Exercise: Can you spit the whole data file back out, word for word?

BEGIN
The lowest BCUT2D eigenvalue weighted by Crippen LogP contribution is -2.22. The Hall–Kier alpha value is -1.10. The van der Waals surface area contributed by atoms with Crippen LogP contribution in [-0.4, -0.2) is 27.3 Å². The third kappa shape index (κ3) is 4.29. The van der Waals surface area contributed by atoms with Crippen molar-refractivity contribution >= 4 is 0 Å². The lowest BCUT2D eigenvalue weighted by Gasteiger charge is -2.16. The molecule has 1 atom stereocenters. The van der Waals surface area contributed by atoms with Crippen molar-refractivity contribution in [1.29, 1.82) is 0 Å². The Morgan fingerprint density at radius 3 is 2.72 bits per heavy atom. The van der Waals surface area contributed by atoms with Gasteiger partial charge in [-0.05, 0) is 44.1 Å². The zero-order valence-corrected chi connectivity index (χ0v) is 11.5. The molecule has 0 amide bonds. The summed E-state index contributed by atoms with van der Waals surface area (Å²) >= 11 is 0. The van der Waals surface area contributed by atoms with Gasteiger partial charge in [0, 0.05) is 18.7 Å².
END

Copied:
The lowest BCUT2D eigenvalue weighted by Crippen LogP contribution is -2.22. The Hall–Kier alpha value is -1.10. The van der Waals surface area contributed by atoms with Crippen LogP contribution in [-0.4, -0.2) is 27.3 Å². The third kappa shape index (κ3) is 4.29. The van der Waals surface area contributed by atoms with Crippen molar-refractivity contribution >= 4 is 0 Å². The lowest BCUT2D eigenvalue weighted by Gasteiger charge is -2.16. The molecule has 1 atom stereocenters. The van der Waals surface area contributed by atoms with Crippen molar-refractivity contribution in [1.29, 1.82) is 0 Å². The Morgan fingerprint density at radius 3 is 2.72 bits per heavy atom. The van der Waals surface area contributed by atoms with Gasteiger partial charge in [-0.05, 0) is 44.1 Å². The zero-order valence-corrected chi connectivity index (χ0v) is 11.5. The molecule has 0 amide bonds. The summed E-state index contributed by atoms with van der Waals surface area (Å²) >= 11 is 0. The van der Waals surface area contributed by atoms with Gasteiger partial charge in [0, 0.05) is 18.7 Å².